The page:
Affluent, industrial consumer society is grossly unjust and unsustainable. It is only possible for one-fifth of the world’s people to have that way of life because they are taking and rapidly using up most of the world’s resources. We must move to far less affluent lifestyles, highly self-sufficient communities and local economies, more cooperative ways, and an economy that is not driven by market forces or profit and has no growth at all. Pigface Point is being developed as an educational site that will introduce people to these themes, especially the existence of workable and attractive alternatives, i.e., to "The Simpler Way".

            Some themes, items, displays etc observable.

·      Displays and diagrams showing global resource scarcities and distributions, especially re C02 emissions and petroleum.

·      Low dollar and resource living costs per capita.

·      Self-sufficiency, do-it-yourself, home-made things, living simply.

·      Significance of hand tools, and e.g. pedal-powered grinder.

·      Earth building; animal sheds illustrating different techniques, mud brick making.

·      A small low cost house (built to council standards in 1989 for $8,000.)

·      Gardens, animals, poultry, sheep, goats, bee hives. (Fish tanks soon.)

·      Various arts and crafts, include sculpture, painting, model making, blacksmithing, wood turning, bush carpentry, pottery, stone work, candle making, paper making, leather work, rush and basket work. Home-made large ornamental garden pots and columns.

·      “Non-alienated” labour; collapse of the work/leisure distinction.

·      The sort of neighbourhood workshop we should have on every suburban block.

·      Overlaps; e.g., how the garbage disposal problem can solve the fertiliser problem.

·      Environmental connections; ecologically appropriate ways. Environmental sensitivity items; e.g., walks along the scale of the planetary system, and the evolutionary time scale.

·      Some Permaculture themes, including organic gardening, composting, zoning, stacking, zero-energy inputs, integration of animals, tree crops, forest-gardens, seed saving, propagation, water plants.

·      Recycling, using local waste material, scavenging, a recycling area.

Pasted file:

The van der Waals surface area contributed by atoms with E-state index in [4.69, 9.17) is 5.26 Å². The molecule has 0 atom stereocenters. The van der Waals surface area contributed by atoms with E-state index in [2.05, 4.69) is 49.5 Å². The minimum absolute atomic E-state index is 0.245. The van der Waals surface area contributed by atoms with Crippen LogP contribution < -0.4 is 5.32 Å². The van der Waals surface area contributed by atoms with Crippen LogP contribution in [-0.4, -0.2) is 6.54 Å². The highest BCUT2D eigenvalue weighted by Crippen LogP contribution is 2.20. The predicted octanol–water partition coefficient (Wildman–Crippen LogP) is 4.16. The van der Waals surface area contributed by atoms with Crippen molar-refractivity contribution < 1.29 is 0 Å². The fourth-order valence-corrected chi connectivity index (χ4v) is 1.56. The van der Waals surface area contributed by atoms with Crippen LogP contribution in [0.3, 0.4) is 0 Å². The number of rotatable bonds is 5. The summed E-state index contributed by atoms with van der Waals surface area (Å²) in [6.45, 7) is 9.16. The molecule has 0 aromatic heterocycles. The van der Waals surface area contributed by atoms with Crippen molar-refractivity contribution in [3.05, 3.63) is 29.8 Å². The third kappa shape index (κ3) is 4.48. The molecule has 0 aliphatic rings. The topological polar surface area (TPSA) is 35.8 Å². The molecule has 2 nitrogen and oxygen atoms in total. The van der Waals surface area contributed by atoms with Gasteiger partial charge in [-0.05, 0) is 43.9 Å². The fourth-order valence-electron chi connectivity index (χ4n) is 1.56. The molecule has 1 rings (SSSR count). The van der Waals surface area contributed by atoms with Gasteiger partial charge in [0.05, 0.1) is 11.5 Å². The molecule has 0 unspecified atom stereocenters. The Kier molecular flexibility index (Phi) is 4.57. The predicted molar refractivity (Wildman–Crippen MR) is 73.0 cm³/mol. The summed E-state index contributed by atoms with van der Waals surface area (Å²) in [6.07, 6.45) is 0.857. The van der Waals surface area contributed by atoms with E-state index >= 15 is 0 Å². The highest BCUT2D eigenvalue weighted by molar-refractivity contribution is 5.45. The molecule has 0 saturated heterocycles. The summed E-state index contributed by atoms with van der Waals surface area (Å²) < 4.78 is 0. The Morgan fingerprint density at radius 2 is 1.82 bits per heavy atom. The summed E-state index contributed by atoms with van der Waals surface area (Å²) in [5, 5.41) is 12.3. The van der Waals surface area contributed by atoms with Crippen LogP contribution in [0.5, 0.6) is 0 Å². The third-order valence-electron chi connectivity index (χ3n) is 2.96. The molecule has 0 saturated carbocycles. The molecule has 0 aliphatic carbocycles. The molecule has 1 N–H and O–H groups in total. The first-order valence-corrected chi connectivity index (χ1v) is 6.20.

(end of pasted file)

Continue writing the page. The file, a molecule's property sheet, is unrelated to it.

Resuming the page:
·      Rough but adequate standards; things that are convenient and functional but not elegant. Cheap and simple things are often quite good enough.

·      Implications for Third World development; illustration of appropriate technologies, economies and systems for resource poor regions.

·      The crucial importance of local economic self-sufficiency.

·      Models showing the way neighbourhoods could be redesigned to become highly self-sufficient, and the basic form of a highly self-sufficient 1000 person rural village, with very low “footprint” implications.

·      Principles for the new economy required, especially localisation and large non-monetised sectors (e.g., commons.)

·      Extensive landscaped leisure areas, showing how neighbourhoods could be made “leisure-rich”, stocked with active and passive sources of recreation, (e.g., flying fox, ropes, caves, castles…)

·      Various alternative technologies, including solar panels, windmills, garbage gas, water wheels (one 4.5 metres tall), solar panels, water wheels driven by river tides, pelton wheel, teaspoon turbine, two windmills, one home-made on a 17 metre tower, 12 volt electrical circuits and machinery. Soon to add a solar thermal technologies section, including Stirling engines, trough, dish and central receiver system working models, solar chimney model, distilling, light pipes, fresnel lenses, and stem power. Water recycling, e.g., via reedbeds.

·      Above all, to show that the required simple and self-sufficient way of life could be highly interesting and rewarding. Many people mistakenly assume the “limits to growth” case means we must make sacrifices and reduce our “living standards” in order to solve global problems. They do not realise that The Simpler Way is about liberating ourselves from consumer society (in which we work about three times too hard) and providing a better quality of life for all.

The site is 20 Km from the centre of Sydney, approximately 35 minutes travel including train and 10 min walk. We mostly conduct 2-3 hour guided tours, although longer activities can be arranged in view of group needs. The tours are suitable for primary school groups. We are especially interested in lasting contacts with people teaching tertiary courses and are keen to adapt our presentation to their needs.

The site is especially relevant to teachers dealing with sustainability, global justice, economics, global problems, social criticism and alternatives and social change

Half or whole day events for special groups are arranged, including discussions of issues, practical activities (e.g., introduction to some crafts), and a communal lunch.

There is no charge for the tours or courses we conduct.

For detailed analyses and documentation on themes dealt with, see The Simpler Way website, thesimplerway.info/

If you would like to join the occasional guided tours, or arrange to bring a class or group, contact

Ted Trainer, tedtrainertsw@gmail.com 0407011149